JS: Worry.


What is your greatest regret?
JS: Not deciding sooner.


How would you like to die?
JS: In a volcano. Or a tsunami.


What is your motto?
JS: Everything changes, everything passes, just do what you think you should do.


Gingham jacket, denim pants, interlocking G chain necklace and Horsebit loafers; all from Gucci.


What next, Jim Sarbh?
JS: “There is this show that’s coming out called Crew Cut, which I’m producing where we flip the narrative and actors aren’t interviewed but interview crew members
instead. We have eight episodes and we’ll put it up on my YouTube channels that I am setting up for the purpose of this. There’s no reason for me to do it apart from the fact that crew members don’t get much of a platform and I’m fascinated by everything they have to say. Usually, if you talk to them for long enough, they know so much about the project, more than the actor does but we have to keep hearing actors talking nonstop. If I have to watch another round table, I may just puke. I tried to reach out to people whose work I admire. I love animation and have done the opening credits in that form for Crew Cut. Pulled an idea out of my brain and have it be a real thing in the world of animation. I’m not a good artist or painter and often have ideas that I can’t physically create. So, I think this is a medium I’m really excited to explore. I love animation so much. I’d love to make an anthology serious of animated films. I’d be too excited.”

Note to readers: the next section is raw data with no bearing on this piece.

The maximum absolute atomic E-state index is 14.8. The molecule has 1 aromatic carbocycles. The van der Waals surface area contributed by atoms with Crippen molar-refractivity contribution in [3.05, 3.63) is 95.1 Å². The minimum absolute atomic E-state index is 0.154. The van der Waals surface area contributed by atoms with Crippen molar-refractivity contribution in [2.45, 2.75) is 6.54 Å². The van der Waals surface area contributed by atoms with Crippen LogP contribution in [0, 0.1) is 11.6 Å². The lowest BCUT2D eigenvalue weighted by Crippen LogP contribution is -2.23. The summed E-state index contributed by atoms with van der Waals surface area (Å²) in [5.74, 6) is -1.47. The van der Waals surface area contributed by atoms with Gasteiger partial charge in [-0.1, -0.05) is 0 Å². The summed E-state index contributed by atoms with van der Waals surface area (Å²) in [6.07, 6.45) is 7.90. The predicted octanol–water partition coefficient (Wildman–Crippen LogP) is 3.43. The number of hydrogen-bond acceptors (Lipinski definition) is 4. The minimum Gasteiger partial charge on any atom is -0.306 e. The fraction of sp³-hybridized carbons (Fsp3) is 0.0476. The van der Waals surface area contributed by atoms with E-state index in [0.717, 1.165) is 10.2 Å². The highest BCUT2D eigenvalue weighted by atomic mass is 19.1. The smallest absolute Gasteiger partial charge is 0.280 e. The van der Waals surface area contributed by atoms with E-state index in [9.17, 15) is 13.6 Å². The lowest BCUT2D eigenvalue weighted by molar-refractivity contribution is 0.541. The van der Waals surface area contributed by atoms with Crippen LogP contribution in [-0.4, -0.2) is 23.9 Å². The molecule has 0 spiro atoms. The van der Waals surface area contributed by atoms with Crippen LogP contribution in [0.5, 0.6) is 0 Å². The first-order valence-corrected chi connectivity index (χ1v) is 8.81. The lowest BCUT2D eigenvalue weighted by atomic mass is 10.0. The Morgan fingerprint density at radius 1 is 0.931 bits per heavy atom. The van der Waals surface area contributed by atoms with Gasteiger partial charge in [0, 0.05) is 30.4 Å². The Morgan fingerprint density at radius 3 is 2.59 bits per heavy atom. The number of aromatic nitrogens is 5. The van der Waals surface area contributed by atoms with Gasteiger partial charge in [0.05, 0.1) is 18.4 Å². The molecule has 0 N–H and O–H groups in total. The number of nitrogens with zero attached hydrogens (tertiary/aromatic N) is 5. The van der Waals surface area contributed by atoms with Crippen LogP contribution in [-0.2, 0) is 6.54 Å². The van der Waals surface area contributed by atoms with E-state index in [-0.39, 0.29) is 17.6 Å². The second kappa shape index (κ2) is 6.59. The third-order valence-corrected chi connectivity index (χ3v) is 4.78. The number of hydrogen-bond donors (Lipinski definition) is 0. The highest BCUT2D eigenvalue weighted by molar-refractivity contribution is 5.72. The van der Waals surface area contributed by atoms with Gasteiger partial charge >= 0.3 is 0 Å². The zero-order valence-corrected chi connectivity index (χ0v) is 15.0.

What’s 2024 looking like?
JS: Tremendous.


Credits –


Creative Director: Shivangi Lolayekar


Head of Production: Siddhi Chavan


Photographed by Chandrahas Prabhu


Stylist: Ojas Kolvankar


Assistant Stylist: Saee Walve


Hair & Make-Up: Priya Lahon


Location: Gigi, Mumbai